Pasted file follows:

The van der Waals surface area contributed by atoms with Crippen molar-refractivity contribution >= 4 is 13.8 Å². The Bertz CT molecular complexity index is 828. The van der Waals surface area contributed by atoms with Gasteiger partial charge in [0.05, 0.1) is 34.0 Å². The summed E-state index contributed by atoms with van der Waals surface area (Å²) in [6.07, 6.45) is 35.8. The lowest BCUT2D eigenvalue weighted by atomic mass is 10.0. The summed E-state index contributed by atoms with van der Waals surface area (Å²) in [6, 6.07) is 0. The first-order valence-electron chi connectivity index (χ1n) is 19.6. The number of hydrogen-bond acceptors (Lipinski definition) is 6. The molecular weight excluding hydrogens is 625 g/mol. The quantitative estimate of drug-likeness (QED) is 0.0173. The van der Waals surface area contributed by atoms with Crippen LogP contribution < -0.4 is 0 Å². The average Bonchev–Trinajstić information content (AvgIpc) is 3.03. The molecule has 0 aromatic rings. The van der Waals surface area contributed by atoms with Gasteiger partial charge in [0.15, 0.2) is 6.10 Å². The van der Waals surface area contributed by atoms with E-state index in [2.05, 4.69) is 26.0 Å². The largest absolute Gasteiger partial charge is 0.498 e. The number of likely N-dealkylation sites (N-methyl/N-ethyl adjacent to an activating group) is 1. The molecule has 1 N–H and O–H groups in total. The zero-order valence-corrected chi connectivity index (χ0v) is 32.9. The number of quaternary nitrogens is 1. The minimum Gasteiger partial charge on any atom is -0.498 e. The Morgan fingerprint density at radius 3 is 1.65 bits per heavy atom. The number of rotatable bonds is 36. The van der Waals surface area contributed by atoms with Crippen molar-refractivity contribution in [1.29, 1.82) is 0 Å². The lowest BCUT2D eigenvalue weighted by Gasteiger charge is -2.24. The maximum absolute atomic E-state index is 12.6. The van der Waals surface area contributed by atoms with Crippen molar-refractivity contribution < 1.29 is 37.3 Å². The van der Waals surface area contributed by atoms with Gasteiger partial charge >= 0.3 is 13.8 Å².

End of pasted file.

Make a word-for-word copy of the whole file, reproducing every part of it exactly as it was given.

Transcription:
The van der Waals surface area contributed by atoms with Crippen molar-refractivity contribution >= 4 is 13.8 Å². The Bertz CT molecular complexity index is 828. The van der Waals surface area contributed by atoms with Gasteiger partial charge in [0.05, 0.1) is 34.0 Å². The summed E-state index contributed by atoms with van der Waals surface area (Å²) in [6.07, 6.45) is 35.8. The lowest BCUT2D eigenvalue weighted by atomic mass is 10.0. The summed E-state index contributed by atoms with van der Waals surface area (Å²) in [6, 6.07) is 0. The first-order valence-electron chi connectivity index (χ1n) is 19.6. The number of hydrogen-bond acceptors (Lipinski definition) is 6. The molecular weight excluding hydrogens is 625 g/mol. The quantitative estimate of drug-likeness (QED) is 0.0173. The van der Waals surface area contributed by atoms with Crippen LogP contribution < -0.4 is 0 Å². The average Bonchev–Trinajstić information content (AvgIpc) is 3.03. The molecule has 0 aromatic rings. The van der Waals surface area contributed by atoms with Gasteiger partial charge in [0.15, 0.2) is 6.10 Å². The van der Waals surface area contributed by atoms with E-state index in [2.05, 4.69) is 26.0 Å². The largest absolute Gasteiger partial charge is 0.498 e. The number of likely N-dealkylation sites (N-methyl/N-ethyl adjacent to an activating group) is 1. The molecule has 1 N–H and O–H groups in total. The zero-order valence-corrected chi connectivity index (χ0v) is 32.9. The number of quaternary nitrogens is 1. The minimum Gasteiger partial charge on any atom is -0.498 e. The Morgan fingerprint density at radius 3 is 1.65 bits per heavy atom. The number of rotatable bonds is 36. The van der Waals surface area contributed by atoms with Crippen molar-refractivity contribution in [1.29, 1.82) is 0 Å². The lowest BCUT2D eigenvalue weighted by Gasteiger charge is -2.24. The maximum absolute atomic E-state index is 12.6. The van der Waals surface area contributed by atoms with Crippen molar-refractivity contribution < 1.29 is 37.3 Å². The van der Waals surface area contributed by atoms with Gasteiger partial charge >= 0.3 is 13.8 Å².